Effect of acute hyperventilation on the venous-arterial PCO2 difference
Intensive Care Unit, Centre Hospitalier du Dr. Schaffner, Service de Réanimation polyvalente, 99 route de la bassée, 62307 Lens cedex, France
Critical Care 2012, 16:408 doi:10.1186/cc11139
See related letter by Morel et al., http://ccforum.com/content/15/6/456Published: 30 January 2012
First paragraph (this article has no abstract)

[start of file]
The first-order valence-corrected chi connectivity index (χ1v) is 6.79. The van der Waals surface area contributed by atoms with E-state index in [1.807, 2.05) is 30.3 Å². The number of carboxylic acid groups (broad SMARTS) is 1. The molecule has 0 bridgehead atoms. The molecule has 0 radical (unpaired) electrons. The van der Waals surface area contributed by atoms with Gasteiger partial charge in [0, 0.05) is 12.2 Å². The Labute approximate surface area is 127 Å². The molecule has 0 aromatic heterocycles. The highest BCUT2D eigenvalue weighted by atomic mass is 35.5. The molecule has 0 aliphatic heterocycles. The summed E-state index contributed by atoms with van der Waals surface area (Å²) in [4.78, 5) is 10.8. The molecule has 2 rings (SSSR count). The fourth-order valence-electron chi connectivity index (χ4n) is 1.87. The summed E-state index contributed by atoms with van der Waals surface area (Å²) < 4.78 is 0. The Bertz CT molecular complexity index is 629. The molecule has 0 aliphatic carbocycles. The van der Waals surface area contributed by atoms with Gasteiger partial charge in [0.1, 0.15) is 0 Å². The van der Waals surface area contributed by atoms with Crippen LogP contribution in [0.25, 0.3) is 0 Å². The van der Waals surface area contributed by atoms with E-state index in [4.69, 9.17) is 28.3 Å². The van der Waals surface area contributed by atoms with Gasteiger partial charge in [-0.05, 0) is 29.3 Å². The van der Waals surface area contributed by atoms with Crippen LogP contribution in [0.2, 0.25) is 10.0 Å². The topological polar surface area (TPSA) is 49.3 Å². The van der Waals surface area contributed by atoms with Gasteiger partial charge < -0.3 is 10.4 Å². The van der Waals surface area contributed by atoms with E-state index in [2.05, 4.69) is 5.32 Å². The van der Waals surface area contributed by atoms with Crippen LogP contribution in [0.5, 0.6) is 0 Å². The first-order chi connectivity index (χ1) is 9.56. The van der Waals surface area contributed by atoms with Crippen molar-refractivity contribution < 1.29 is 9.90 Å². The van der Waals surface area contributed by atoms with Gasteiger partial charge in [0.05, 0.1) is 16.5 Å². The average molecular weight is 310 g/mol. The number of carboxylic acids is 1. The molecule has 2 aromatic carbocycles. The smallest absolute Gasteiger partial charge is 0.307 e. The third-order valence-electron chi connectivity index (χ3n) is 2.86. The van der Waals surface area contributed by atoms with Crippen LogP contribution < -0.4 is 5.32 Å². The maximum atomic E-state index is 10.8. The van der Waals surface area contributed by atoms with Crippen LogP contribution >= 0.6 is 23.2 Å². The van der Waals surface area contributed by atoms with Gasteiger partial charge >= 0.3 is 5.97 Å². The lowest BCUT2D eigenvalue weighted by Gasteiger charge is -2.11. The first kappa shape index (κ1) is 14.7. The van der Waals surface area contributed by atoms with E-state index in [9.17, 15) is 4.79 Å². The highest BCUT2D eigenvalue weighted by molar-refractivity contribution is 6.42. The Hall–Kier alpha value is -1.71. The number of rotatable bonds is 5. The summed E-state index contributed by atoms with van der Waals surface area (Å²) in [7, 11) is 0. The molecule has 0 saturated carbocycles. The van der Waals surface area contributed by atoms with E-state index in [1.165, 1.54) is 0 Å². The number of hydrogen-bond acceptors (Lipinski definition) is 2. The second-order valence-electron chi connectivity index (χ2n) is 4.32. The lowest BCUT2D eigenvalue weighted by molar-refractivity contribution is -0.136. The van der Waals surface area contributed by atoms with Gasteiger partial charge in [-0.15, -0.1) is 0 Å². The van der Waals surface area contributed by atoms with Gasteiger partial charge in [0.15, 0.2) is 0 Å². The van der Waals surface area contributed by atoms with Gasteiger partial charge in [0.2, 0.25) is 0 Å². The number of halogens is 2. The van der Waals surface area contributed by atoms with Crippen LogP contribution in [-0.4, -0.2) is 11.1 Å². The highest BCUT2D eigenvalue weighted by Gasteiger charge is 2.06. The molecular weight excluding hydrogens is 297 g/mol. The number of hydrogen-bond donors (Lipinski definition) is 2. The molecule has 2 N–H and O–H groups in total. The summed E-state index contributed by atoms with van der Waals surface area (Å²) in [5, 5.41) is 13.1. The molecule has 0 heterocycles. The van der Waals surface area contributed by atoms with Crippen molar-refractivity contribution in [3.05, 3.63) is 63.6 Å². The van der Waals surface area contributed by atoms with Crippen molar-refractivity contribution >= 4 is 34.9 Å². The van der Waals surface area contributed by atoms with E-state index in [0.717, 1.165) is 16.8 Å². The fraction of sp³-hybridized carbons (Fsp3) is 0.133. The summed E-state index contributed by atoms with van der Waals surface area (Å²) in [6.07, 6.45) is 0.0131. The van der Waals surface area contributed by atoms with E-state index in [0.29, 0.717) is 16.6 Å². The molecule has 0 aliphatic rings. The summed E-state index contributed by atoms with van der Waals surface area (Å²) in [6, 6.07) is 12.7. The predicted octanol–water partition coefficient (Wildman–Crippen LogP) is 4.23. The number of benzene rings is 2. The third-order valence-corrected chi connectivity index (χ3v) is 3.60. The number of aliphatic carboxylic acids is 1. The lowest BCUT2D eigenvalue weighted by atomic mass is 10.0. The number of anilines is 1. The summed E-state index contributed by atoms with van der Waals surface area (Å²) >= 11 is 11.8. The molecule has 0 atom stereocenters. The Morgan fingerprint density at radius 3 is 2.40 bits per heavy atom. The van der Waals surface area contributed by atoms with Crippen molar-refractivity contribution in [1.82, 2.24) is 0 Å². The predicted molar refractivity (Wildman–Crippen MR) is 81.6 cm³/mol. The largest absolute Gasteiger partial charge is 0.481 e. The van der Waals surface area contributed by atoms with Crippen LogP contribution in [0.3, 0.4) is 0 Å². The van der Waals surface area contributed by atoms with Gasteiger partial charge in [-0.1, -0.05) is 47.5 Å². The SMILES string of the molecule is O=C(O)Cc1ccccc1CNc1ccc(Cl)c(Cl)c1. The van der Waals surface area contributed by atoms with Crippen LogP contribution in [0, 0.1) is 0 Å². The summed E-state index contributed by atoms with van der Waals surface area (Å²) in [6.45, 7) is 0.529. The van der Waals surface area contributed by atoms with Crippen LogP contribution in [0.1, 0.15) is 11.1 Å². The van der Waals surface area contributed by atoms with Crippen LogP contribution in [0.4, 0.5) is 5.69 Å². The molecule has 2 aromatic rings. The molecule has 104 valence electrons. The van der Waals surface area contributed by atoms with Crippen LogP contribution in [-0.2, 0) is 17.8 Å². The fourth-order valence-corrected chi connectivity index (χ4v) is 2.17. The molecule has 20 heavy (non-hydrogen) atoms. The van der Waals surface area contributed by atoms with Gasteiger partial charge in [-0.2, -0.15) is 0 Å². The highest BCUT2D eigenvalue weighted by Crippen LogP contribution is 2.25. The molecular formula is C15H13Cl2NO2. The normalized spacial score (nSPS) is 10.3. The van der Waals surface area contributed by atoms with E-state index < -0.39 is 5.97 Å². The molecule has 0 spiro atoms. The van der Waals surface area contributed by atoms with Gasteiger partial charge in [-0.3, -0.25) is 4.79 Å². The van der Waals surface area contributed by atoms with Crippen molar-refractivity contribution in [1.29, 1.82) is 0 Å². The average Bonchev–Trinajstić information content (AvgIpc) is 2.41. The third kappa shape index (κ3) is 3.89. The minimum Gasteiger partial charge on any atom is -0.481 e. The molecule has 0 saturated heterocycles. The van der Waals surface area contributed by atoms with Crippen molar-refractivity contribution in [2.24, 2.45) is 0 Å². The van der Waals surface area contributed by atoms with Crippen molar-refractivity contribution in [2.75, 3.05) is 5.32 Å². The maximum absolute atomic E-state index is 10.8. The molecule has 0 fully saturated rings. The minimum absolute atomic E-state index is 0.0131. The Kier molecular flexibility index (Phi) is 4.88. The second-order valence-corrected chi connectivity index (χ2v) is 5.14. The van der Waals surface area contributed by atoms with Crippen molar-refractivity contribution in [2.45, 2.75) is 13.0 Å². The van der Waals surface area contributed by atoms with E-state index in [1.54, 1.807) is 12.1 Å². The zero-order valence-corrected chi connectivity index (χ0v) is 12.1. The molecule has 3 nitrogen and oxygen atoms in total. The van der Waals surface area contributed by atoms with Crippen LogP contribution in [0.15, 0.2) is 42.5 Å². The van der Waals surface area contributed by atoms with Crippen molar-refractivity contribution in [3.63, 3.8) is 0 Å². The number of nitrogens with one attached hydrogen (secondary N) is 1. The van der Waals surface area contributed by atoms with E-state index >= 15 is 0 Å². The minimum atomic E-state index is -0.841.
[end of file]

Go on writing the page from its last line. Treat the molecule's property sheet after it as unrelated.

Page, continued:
I read with great interest the letter by Morel and colleagues  in the previous issue of Critical Care. The letter suggested that acute changes in the arterial partial pressure of carbon dioxide (PaCO2) can affect the venous-arterial difference in carbon dioxide tension (ΔCO2). In a study by the authors, 10 ventilated and hemodynamically stable patients were included after elective cardiac surgery. Hypocapnia was induced by increasing the respiratory rate. The authors found that a decrease of PaCO2 was associated with a significant increase in ΔCO2. This was explained by the fact that acute hypocapnia resulted in systemic vasoconstriction, thus decreasing the elimination of the total CO2 produced by the peripheral tissues and increasing the gap. However, as all patients were monitored with a pulmonary artery catheter (PAC), the authors should have shown whether there was any increase in systemic vascular resistance to support their hypothesis. Furthermore, there is another possible explanation of the ΔCO2 increase induced by the decrease in PaCO2. Indeed, acute respiratory alkalosis has been shown to increase systemic oxygen consumption and CO2 production [2,3]. Thus, for a given venous blood flow, the increase of tissue CO2 production should increase the partial pressure of carbon dioxide (PCO2) gap.